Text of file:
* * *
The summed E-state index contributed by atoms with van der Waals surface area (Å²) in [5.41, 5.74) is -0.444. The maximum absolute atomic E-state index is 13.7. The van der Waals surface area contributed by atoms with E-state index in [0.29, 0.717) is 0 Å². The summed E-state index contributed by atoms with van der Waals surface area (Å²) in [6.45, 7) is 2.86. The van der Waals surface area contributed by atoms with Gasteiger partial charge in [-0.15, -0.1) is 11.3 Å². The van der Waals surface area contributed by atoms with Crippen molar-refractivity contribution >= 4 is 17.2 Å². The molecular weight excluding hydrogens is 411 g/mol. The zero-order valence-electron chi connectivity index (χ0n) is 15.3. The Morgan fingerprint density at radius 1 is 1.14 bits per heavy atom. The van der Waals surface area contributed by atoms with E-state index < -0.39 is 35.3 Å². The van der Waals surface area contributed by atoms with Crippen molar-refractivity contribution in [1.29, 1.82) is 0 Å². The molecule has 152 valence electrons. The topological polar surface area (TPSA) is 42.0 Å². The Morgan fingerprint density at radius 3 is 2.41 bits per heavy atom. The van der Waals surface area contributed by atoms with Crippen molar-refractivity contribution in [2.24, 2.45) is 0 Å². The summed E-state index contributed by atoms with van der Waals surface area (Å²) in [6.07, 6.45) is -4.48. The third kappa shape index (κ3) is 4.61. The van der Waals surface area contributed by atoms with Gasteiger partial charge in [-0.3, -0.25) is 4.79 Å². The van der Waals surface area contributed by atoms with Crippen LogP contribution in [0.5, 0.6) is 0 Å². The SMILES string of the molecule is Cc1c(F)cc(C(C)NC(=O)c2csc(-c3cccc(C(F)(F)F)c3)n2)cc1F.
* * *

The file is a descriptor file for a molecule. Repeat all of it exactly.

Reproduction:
The summed E-state index contributed by atoms with van der Waals surface area (Å²) in [5.41, 5.74) is -0.444. The maximum absolute atomic E-state index is 13.7. The van der Waals surface area contributed by atoms with E-state index in [0.29, 0.717) is 0 Å². The summed E-state index contributed by atoms with van der Waals surface area (Å²) in [6.45, 7) is 2.86. The van der Waals surface area contributed by atoms with Gasteiger partial charge in [-0.15, -0.1) is 11.3 Å². The van der Waals surface area contributed by atoms with Crippen molar-refractivity contribution >= 4 is 17.2 Å². The molecular weight excluding hydrogens is 411 g/mol. The zero-order valence-electron chi connectivity index (χ0n) is 15.3. The Morgan fingerprint density at radius 1 is 1.14 bits per heavy atom. The van der Waals surface area contributed by atoms with E-state index < -0.39 is 35.3 Å². The van der Waals surface area contributed by atoms with Crippen molar-refractivity contribution in [1.29, 1.82) is 0 Å². The molecule has 152 valence electrons. The topological polar surface area (TPSA) is 42.0 Å². The Morgan fingerprint density at radius 3 is 2.41 bits per heavy atom. The van der Waals surface area contributed by atoms with Crippen molar-refractivity contribution in [2.24, 2.45) is 0 Å². The summed E-state index contributed by atoms with van der Waals surface area (Å²) in [6.07, 6.45) is -4.48. The third kappa shape index (κ3) is 4.61. The van der Waals surface area contributed by atoms with Gasteiger partial charge in [-0.3, -0.25) is 4.79 Å². The van der Waals surface area contributed by atoms with Crippen LogP contribution in [0.5, 0.6) is 0 Å². The SMILES string of the molecule is Cc1c(F)cc(C(C)NC(=O)c2csc(-c3cccc(C(F)(F)F)c3)n2)cc1F.